Lawyers for Richard Scrushy hammered at the testimony of the fifth former finance chief to take the stand against the fired HealthSouth...

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BIRMINGHAM, Ala. — Lawyers for Richard Scrushy hammered at the testimony of the fifth former finance chief to take the stand against the fired HealthSouth CEO yesterday after the judge excused a sick juror.

Resuming testimony after a weeklong break, defense attorney Jim Parkman challenged former HealthSouth CFO Weston Smith on everything from the dates that meetings occurred to whether he really cried during earlier testimony about a massive accounting fraud.

“There weren’t any tears coming out of your eyes, were there?” Parkman asked accusingly, implying Smith was faking emotion to build sympathy with jurors.

“That is absolutely incorrect,” said Smith, one of 15 former HealthSouth executives to plead guilty in a conspiracy to inflate earnings.

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Parkman also suggested Smith turned against Scrushy to save his wife, Susan Smith, who was a senior vice president of finance at HealthSouth. Testimony has indicated she may have met with people involved in the fraud but was not charged in the scheme.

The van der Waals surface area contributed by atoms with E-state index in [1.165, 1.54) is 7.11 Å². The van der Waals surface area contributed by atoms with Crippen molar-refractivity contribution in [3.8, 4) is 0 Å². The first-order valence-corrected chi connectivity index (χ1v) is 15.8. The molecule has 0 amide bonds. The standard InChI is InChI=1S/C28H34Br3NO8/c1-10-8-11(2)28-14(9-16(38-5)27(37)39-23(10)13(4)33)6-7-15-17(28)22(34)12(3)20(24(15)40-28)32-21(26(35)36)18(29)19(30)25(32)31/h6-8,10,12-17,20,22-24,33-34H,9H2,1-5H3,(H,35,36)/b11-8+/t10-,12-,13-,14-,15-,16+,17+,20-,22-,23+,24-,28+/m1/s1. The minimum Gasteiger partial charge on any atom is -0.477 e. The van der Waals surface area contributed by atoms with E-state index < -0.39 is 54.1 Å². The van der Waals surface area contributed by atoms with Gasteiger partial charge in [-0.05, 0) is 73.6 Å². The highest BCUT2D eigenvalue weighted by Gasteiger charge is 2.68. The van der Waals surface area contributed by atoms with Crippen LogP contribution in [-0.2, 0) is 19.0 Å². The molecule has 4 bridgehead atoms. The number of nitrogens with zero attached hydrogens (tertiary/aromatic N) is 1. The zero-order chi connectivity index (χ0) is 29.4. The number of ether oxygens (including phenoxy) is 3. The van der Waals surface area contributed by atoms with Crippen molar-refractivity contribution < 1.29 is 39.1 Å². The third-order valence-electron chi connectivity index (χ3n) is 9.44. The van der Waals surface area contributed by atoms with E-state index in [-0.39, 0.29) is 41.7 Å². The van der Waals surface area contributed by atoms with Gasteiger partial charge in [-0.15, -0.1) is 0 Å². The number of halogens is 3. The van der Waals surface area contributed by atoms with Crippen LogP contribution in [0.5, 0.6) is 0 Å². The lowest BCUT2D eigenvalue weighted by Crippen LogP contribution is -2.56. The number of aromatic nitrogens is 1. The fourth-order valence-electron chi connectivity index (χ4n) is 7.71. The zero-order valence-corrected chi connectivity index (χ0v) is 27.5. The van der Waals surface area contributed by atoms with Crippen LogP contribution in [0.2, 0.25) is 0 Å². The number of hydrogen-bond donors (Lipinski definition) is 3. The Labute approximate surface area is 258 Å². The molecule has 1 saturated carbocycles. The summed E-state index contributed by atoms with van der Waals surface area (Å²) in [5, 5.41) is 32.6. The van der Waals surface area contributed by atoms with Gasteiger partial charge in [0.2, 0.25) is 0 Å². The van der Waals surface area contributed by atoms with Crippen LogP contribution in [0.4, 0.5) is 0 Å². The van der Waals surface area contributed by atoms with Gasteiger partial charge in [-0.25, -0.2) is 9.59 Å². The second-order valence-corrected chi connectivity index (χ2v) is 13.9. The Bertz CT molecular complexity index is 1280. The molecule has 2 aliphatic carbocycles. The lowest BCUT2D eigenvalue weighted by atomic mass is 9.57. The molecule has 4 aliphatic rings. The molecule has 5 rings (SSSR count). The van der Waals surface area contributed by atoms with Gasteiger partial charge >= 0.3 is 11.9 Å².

Smith denied his wife was involved in the accounting scheme but acknowledged she provided financial information to people in on the conspiracy.

Smith denied discussing the fraud with his wife and said his testimony against Scrushy has “nothing to do with her.”

The trial continued with 17 members on the jury panel — including five alternates who won’t participate in deliberations once testimony ends — after U.S. District Judge Karon Bowdre excused a member too sick to remain.

Prosecutors argue Scrushy directed a scheme to overstate earnings by $2.7 billion and made millions from the conspiracy through stock sales, bonuses and salary.

The defense claims subordinates committed the fraud on their own and lied to Scrushy to keep it secret.

In his cross-examination, Parkman referred to a statement Smith gave the FBI days before agents raided HealthSouth headquarters in March 2003, asking Smith if he ever told investigators he hadn’t met with Scrushy to discuss the fraud.

“I’m positive I didn’t say that,” said Smith.

Parkman showed that Smith, however, once asked another former CFO, Bill Owens, to be the godfather of his children.

The defense has portrayed Owens as the leader of the fraud, but Smith testified they are no longer friends.

“You’re talking about ancient history, sir,” Smith told Parkman.

Recalling the time in summer 2002 when he was trying to decide whether to sign false financial statements or quit HealthSouth, Smith said the company’s lead attorney, Bill Horton, told him that being a CFO was like being in the Mafia, commenting that “You just can’t get out.”

Horton has not been charged with any crimes.

Scrushy is charged with conspiracy, fraud, money laundering, obstruction of justice and perjury. He also is accused of false corporate reporting in the first case of a CEO being accused of violating the Sarbanes-Oxley Act, passed in 2002.

Scrushy could get what amounts to a life term and be ordered to pay fines up to $278 million in assets if convicted.